By Alastair McDowell (January 10, 2021)
It was an awesome turn-out to the CMC Empress trip organised by Ben Mangan. Five days of fine weather saw Empress almost full with 8 people in the hut at one time. Thanks to good snow coverage on the Hooker, access was relatively quick via true-right of the icefall, 9 hours from Wyn Irwin to Empress.
Aoraki/Mt Cook via Sheila Face, Central Buttress
As it was October, mid-spring, we had planned to climb one of the ice routes on the Sheila. Upon reaching Empress, we could see the rock was warm and dry, and the ice nowhere to be seen. 4am the following morning we set off for the Central Buttress.
A sudden whoompf in the snow-pack put us on edge as we approached Fyfe gut, we pitched the glacier edge to the start of the rock to stay safe. The climbing was moderately gripping at first, some mixed conditions forced us to climb the slabby rock in crampons. ‘Grade 12’, but with a serious feeling.
After a few pitches we started to romp, carefully negotiating the verglassed rock now without ‘pons, simul-climbing and stretching the rope. At 2/3 height we took the offer of ice gullies to the south of the Central prow, enjoying consistent & sustained moderate terrain all the way to the summit ridge, topping out 30m from the high peak at 4pm.
The Linda was so well filled in we didn’t even need a rope, and we wandered into Plateau Hut at 830pm greeted by Gavin Lang, Sooji Clarkson and a host of others.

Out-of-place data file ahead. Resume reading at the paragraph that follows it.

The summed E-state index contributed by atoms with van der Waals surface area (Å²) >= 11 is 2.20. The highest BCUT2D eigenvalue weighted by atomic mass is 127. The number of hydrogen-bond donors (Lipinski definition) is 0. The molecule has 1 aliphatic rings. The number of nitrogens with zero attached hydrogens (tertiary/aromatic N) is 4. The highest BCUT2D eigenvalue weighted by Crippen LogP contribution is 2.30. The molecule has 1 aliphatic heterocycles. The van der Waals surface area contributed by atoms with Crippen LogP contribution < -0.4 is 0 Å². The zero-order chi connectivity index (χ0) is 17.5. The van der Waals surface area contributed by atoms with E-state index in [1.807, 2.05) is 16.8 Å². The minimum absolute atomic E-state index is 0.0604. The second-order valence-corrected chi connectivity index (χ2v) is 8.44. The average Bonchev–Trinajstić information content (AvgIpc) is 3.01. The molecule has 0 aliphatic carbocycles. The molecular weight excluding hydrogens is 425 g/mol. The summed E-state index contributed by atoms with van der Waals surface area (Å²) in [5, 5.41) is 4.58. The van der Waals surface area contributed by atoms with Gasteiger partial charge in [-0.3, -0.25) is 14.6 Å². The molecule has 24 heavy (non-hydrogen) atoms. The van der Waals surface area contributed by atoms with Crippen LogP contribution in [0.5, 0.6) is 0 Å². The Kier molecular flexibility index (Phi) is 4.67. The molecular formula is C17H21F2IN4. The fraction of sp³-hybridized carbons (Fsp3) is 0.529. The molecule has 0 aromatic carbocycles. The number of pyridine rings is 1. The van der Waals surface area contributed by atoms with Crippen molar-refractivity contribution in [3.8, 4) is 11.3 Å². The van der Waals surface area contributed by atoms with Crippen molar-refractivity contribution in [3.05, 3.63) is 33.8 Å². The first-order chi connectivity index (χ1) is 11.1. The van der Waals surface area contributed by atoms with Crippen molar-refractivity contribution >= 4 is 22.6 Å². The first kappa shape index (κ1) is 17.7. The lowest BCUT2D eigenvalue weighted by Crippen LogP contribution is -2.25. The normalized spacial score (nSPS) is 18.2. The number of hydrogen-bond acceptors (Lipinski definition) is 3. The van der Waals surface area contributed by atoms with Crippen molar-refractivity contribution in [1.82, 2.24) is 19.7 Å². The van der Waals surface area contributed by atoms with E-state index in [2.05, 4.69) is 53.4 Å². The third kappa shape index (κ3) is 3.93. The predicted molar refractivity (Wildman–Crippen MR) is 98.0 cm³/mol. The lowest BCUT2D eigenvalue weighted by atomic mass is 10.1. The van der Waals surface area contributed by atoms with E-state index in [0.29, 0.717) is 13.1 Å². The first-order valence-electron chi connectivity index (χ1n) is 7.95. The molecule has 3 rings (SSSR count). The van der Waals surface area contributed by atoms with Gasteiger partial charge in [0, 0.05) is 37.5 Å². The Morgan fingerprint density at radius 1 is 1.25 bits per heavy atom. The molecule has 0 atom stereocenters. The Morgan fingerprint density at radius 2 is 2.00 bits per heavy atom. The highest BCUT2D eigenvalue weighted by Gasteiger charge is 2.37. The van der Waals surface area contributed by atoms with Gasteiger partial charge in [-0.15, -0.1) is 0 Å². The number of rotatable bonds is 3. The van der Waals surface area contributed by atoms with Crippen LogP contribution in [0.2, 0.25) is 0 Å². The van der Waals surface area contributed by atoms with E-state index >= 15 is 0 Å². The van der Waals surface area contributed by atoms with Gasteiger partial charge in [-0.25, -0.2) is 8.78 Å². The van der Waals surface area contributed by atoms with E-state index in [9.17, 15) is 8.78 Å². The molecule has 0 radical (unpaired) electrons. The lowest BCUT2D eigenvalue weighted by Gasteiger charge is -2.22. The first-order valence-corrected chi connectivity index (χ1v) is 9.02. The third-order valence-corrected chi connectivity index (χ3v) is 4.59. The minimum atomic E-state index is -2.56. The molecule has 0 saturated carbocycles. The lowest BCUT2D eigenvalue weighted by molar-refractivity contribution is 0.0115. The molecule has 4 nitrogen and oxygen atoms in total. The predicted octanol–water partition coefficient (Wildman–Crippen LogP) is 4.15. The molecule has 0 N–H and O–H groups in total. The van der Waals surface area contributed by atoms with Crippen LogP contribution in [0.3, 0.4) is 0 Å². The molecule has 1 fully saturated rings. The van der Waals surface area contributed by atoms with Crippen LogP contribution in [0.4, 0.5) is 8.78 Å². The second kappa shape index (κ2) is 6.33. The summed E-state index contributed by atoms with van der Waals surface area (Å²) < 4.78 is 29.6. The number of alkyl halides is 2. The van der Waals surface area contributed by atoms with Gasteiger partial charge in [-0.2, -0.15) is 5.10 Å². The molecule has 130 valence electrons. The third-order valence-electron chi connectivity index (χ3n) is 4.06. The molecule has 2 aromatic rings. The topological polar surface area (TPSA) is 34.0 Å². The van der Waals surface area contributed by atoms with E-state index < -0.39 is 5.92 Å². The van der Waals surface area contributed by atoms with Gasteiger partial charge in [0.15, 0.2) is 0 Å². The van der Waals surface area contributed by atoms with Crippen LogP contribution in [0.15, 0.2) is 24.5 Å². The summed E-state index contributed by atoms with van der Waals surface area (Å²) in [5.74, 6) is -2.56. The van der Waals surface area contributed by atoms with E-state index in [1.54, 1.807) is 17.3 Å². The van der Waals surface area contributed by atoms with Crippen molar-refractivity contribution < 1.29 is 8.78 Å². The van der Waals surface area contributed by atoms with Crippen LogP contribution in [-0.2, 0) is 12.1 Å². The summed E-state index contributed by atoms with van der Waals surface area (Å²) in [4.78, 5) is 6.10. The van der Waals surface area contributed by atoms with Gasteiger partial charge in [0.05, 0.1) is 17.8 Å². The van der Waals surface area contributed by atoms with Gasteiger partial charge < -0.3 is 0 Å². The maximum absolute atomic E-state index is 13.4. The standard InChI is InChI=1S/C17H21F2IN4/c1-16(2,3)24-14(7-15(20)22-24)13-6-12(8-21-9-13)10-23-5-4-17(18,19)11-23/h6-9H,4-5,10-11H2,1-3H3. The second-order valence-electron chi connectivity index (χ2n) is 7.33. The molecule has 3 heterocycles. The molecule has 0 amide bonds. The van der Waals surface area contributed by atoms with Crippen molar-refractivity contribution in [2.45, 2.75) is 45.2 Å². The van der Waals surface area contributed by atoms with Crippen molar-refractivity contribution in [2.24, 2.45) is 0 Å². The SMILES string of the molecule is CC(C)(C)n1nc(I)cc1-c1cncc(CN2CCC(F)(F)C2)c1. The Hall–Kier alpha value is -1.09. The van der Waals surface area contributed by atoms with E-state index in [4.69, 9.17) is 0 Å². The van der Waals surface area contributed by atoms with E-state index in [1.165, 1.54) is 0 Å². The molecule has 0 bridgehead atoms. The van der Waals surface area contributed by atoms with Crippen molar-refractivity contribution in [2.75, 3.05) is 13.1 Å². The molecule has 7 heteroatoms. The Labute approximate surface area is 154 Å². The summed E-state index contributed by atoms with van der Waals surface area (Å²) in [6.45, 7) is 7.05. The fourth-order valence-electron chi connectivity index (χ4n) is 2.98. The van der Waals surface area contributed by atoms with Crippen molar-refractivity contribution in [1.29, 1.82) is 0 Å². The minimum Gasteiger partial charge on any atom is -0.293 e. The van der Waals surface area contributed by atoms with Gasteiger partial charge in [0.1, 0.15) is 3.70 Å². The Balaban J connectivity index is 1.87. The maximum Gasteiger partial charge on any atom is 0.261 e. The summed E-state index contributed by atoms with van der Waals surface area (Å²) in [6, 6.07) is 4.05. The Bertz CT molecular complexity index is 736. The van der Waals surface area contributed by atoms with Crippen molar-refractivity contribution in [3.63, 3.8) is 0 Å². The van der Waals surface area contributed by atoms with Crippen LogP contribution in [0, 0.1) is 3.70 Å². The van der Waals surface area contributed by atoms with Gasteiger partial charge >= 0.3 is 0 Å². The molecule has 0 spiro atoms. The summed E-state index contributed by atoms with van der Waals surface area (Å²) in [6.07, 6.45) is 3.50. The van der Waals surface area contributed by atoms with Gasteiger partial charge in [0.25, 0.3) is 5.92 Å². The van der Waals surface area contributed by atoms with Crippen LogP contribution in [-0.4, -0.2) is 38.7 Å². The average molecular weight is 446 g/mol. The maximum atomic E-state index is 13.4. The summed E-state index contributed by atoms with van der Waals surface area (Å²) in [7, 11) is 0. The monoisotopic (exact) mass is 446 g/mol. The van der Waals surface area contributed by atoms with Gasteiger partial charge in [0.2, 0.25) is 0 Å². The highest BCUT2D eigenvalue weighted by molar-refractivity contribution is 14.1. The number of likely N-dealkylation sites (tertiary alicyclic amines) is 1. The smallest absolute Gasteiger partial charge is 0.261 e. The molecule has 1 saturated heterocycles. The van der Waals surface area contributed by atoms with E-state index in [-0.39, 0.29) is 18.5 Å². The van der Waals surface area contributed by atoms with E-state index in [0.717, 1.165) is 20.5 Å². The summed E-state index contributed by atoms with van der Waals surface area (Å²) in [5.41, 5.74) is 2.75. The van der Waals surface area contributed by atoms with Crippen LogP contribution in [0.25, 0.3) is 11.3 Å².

Mt Tasman – Syme-Silberhorn Traverse
I have long stared at the glistening east face of Tasman from Plateau hut and admired the classical snow ridges Syme and Silberhorn protruding down from the pointed summit. After the fantastic climb up and over Aoraki from Empress, we enjoyed a rest day in Plateau. But there was still 2 days of good weather remaining. Why don’t we attempt an ascent of Tasman? As the day of feeding progressed, our calves felt replenished, and at 4AM the next morning we were rearing to go with light packs bound for Tasman.
We negotiated daunting crevasses through the mad-mile and found a good schrund crossing on the rightside of Syme to reach the main snow arete in time for the morning alpenglow. This was the definition of aesthetic.
At the North Shoulder junction, we deemed it safer to climb straight up a nose of bulging ice rather than traverse avalanche-prone slopes across the east face. From here onwards we had astounding views over the West Coast Neves. The ridge narrowed to a razor-sharp edge, we elected to rope up.
Andy straddled the sastrugi ridge with his legs and the rope flaked between the east & west coast, and we ran a 200m pitch to the glorious summit.
The descent was harder than the ascent, hard swinging into blue ice on the Silberhorn Arete. I was grateful for sharp points. I had never simul-down-climbed before, but it felt like an efficient method for this section all the way to Silberhorn, with one abseil down an ice cliff. The Silberhorn rock-step was nasty, 3x 30m abseils led us through horrendous loose rock with just enough ice for v-threads. 12 hours return to Plateau.
We walked out the following day via Cinerama/Boys Glaciers, and instead of taking garbage gully to Ball Hut, we walked all the way to the Tasman terminal lake, then up through the gut of Husky Flat slip. 7.5 hours to Ball carpark. It’s a toss-up which way is faster between this, the scree slope above Husky Flat. The fixed ropes around Husky Flat might still be an option. At least the good news is walking in & out of Plateau should still be feasible for the next while, one way or another, for those in seeking a complete mountaineering adventure.
This article originally appeared on Alastair’s ‘Mountain Adventure Blog’ on 10 January 2021 and is reproduced here with permission.